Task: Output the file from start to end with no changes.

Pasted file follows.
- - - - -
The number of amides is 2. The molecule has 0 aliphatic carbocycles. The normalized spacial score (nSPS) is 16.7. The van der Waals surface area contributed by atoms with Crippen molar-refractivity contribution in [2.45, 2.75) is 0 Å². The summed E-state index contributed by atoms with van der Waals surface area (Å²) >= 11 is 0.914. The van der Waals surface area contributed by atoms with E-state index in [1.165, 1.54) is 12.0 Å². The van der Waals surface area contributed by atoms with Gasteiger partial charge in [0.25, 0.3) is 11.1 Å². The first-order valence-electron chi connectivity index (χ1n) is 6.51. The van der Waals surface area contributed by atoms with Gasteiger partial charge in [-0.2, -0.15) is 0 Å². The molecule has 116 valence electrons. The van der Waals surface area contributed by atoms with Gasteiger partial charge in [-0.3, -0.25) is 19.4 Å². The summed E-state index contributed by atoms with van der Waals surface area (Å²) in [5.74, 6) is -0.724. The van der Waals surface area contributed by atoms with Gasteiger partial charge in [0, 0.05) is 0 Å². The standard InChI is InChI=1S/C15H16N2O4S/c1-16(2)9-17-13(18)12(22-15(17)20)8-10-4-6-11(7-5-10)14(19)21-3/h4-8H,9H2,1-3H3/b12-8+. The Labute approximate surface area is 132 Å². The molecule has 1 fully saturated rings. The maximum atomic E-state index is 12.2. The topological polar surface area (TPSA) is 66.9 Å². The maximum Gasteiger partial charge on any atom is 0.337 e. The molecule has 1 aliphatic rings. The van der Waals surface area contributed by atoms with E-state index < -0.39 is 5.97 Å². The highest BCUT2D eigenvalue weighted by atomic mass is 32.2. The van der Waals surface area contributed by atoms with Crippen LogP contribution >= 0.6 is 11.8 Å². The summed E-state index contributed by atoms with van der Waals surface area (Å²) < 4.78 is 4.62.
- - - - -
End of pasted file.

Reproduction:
The number of amides is 2. The molecule has 0 aliphatic carbocycles. The normalized spacial score (nSPS) is 16.7. The van der Waals surface area contributed by atoms with Crippen molar-refractivity contribution in [2.45, 2.75) is 0 Å². The summed E-state index contributed by atoms with van der Waals surface area (Å²) >= 11 is 0.914. The van der Waals surface area contributed by atoms with E-state index in [1.165, 1.54) is 12.0 Å². The van der Waals surface area contributed by atoms with Gasteiger partial charge in [0.25, 0.3) is 11.1 Å². The first-order valence-electron chi connectivity index (χ1n) is 6.51. The van der Waals surface area contributed by atoms with Gasteiger partial charge in [-0.2, -0.15) is 0 Å². The molecule has 116 valence electrons. The van der Waals surface area contributed by atoms with Gasteiger partial charge in [-0.3, -0.25) is 19.4 Å². The summed E-state index contributed by atoms with van der Waals surface area (Å²) in [5.74, 6) is -0.724. The van der Waals surface area contributed by atoms with Gasteiger partial charge in [0, 0.05) is 0 Å². The standard InChI is InChI=1S/C15H16N2O4S/c1-16(2)9-17-13(18)12(22-15(17)20)8-10-4-6-11(7-5-10)14(19)21-3/h4-8H,9H2,1-3H3/b12-8+. The Labute approximate surface area is 132 Å². The molecule has 1 fully saturated rings. The maximum atomic E-state index is 12.2. The topological polar surface area (TPSA) is 66.9 Å². The maximum Gasteiger partial charge on any atom is 0.337 e. The molecule has 1 aliphatic rings. The van der Waals surface area contributed by atoms with E-state index < -0.39 is 5.97 Å². The highest BCUT2D eigenvalue weighted by atomic mass is 32.2. The van der Waals surface area contributed by atoms with Crippen LogP contribution >= 0.6 is 11.8 Å². The summed E-state index contributed by atoms with van der Waals surface area (Å²) < 4.78 is 4.62.